KANSAS From across the country and across the world, archaeologists and anthropologists have been taking digs at a Kansas State University undergraduate who buys Indian artifacts and then sells them for a profit. Ever since an article on anthropology major Daniel Fox appeared last month in The Topeka Capital-Journal, angry e-mails, faxes and telephone called have poured in to Kansas State and to the acting state archaeologist. "I have received outraged messages from archaeologists in Alabama, Arizona, New York, Ohio, Texas, Washington, D.C., and the United Kingdom," said Virginia Wulfkuhle, acting state archaeologist who was quoted in the article. "Every one of those messages condemned Mr. Fox's activities." Weeks before the article appeared, Fox had placed an advertisement in the classified section of the newspaper under the heading, "Big Money for Arrowheads!" He said educating the public about the value of their artifacts was among his goals. Wulfkuhle cited the efforts of the Kansas State Historical Society to educate people, especially the young, about the intrinsic, rather than the monetary, value of artifacts. "We realize our impact is limited. We want to build an ethical structure from the ground up." Fox said he hasn't received any negative mail or phones calls. "All I got was about a hundred calls asking me if I would appraise their collections," he said. "I just want people to know that I have recorded and cataloged many collections over the last several years. "I understand the point of view of the professionals in the field. But I think 90 percent of the public does not subscribe to their views. I also think it's important to let people who have collections know what they have and what it's worth." To that latter endeavor, Fox is holding a free seminar Aug. 21 from 9 a.m. to noon and 1 to 4 p.m. in the Gold Room at Ramada Inn Downtown at S.E. 6th and Jefferson in Topeka. He said he would try to identify pieces and approximate their worth but won't offer any money for pieces or collections. "It's still marketing," Logan said. "It doesn't come under the realm of collecting."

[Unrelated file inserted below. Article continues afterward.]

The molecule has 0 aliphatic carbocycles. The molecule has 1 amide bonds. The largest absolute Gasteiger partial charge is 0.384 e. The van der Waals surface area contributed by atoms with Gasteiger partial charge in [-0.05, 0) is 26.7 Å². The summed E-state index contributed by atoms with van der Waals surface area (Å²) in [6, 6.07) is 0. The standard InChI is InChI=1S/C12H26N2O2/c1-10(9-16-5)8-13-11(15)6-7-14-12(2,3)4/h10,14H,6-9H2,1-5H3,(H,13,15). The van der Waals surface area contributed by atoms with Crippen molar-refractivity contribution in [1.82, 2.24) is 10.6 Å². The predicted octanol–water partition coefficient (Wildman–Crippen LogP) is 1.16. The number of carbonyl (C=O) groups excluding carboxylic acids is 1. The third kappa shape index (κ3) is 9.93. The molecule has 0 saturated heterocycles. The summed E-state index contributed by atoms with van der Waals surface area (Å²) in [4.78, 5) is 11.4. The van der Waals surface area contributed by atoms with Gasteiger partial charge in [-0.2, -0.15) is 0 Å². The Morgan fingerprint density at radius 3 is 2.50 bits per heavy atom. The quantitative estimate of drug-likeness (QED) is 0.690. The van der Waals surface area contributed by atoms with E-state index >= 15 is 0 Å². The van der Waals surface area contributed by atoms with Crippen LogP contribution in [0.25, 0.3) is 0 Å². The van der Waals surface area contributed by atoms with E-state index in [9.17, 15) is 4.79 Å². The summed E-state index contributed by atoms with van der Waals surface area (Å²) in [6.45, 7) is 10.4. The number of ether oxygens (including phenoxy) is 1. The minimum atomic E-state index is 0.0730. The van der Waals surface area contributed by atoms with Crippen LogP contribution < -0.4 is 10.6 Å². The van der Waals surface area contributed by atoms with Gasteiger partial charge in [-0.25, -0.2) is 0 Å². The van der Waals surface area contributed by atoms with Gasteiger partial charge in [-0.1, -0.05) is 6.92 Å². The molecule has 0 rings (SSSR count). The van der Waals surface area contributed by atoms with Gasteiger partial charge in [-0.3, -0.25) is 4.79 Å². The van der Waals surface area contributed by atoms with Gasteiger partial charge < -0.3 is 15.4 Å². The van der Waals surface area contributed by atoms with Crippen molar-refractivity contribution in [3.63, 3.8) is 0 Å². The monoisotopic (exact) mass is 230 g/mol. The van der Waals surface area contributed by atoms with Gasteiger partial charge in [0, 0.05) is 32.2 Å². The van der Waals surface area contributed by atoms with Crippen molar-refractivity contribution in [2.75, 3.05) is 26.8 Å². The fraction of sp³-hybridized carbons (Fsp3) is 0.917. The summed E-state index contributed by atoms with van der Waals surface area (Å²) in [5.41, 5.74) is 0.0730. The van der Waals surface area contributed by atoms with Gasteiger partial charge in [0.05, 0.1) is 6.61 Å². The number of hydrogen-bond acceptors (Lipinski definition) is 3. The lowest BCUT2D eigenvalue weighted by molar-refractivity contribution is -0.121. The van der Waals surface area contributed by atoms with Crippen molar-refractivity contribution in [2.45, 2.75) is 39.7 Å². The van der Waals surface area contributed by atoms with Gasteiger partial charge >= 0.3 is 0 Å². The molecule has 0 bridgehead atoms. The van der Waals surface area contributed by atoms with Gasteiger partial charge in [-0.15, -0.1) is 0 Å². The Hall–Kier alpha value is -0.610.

CYBERIA Plug in to the information superhighway at a truckstop. provides free access to e-mail at more tham 375 terminals at truckstops nationwide. Business and leisure travelers along the way are welcome to use the system and can send and receive e-mail while they're on the road. Radiocarbon dates will be obtained in the next six weeks for Kennewick Man. Two small bone samples, each weighing about four-tenths of an ounce, will be sent to two laboratories for the tests, said Frank McManamon, chief archaeologist with the National Park Service. The labs have not been selected. The Chinook Indian Tribe is objecting to an article commemorating the Lewis and Clark expedition, saying the author's description of the native tribe is "racist." A 2,300-year-old mummy of an Egyptian woman has just entered the cyber age with a Web site that allows visitors to unwrap her, German scientists report in the current journal of Science.